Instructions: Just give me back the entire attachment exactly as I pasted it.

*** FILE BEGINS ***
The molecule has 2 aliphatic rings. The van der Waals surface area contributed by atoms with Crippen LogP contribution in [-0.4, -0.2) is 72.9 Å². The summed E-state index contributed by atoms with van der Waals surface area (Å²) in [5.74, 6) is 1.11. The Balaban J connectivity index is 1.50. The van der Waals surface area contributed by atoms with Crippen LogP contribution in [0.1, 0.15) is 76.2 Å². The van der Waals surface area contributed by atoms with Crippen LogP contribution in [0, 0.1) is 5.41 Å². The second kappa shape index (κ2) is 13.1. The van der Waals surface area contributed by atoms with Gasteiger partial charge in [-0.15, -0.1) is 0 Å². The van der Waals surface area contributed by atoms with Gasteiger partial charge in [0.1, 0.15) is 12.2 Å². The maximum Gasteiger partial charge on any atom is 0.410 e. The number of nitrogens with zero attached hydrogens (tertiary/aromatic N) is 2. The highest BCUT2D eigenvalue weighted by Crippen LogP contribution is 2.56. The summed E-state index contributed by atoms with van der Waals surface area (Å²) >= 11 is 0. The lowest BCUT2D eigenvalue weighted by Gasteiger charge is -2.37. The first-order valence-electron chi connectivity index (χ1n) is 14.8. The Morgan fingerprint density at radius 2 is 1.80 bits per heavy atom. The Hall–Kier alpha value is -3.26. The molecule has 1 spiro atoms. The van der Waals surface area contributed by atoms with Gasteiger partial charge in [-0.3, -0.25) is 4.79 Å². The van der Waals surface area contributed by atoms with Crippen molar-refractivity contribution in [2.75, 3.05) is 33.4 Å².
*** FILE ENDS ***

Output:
The molecule has 2 aliphatic rings. The van der Waals surface area contributed by atoms with Crippen LogP contribution in [-0.4, -0.2) is 72.9 Å². The summed E-state index contributed by atoms with van der Waals surface area (Å²) in [5.74, 6) is 1.11. The Balaban J connectivity index is 1.50. The van der Waals surface area contributed by atoms with Crippen LogP contribution in [0.1, 0.15) is 76.2 Å². The van der Waals surface area contributed by atoms with Crippen LogP contribution in [0, 0.1) is 5.41 Å². The second kappa shape index (κ2) is 13.1. The van der Waals surface area contributed by atoms with Gasteiger partial charge in [-0.15, -0.1) is 0 Å². The van der Waals surface area contributed by atoms with Gasteiger partial charge in [0.1, 0.15) is 12.2 Å². The maximum Gasteiger partial charge on any atom is 0.410 e. The number of nitrogens with zero attached hydrogens (tertiary/aromatic N) is 2. The highest BCUT2D eigenvalue weighted by Crippen LogP contribution is 2.56. The summed E-state index contributed by atoms with van der Waals surface area (Å²) >= 11 is 0. The lowest BCUT2D eigenvalue weighted by Gasteiger charge is -2.37. The first-order valence-electron chi connectivity index (χ1n) is 14.8. The Morgan fingerprint density at radius 2 is 1.80 bits per heavy atom. The Hall–Kier alpha value is -3.26. The molecule has 1 spiro atoms. The van der Waals surface area contributed by atoms with Gasteiger partial charge in [-0.3, -0.25) is 4.79 Å². The van der Waals surface area contributed by atoms with Crippen molar-refractivity contribution in [2.75, 3.05) is 33.4 Å².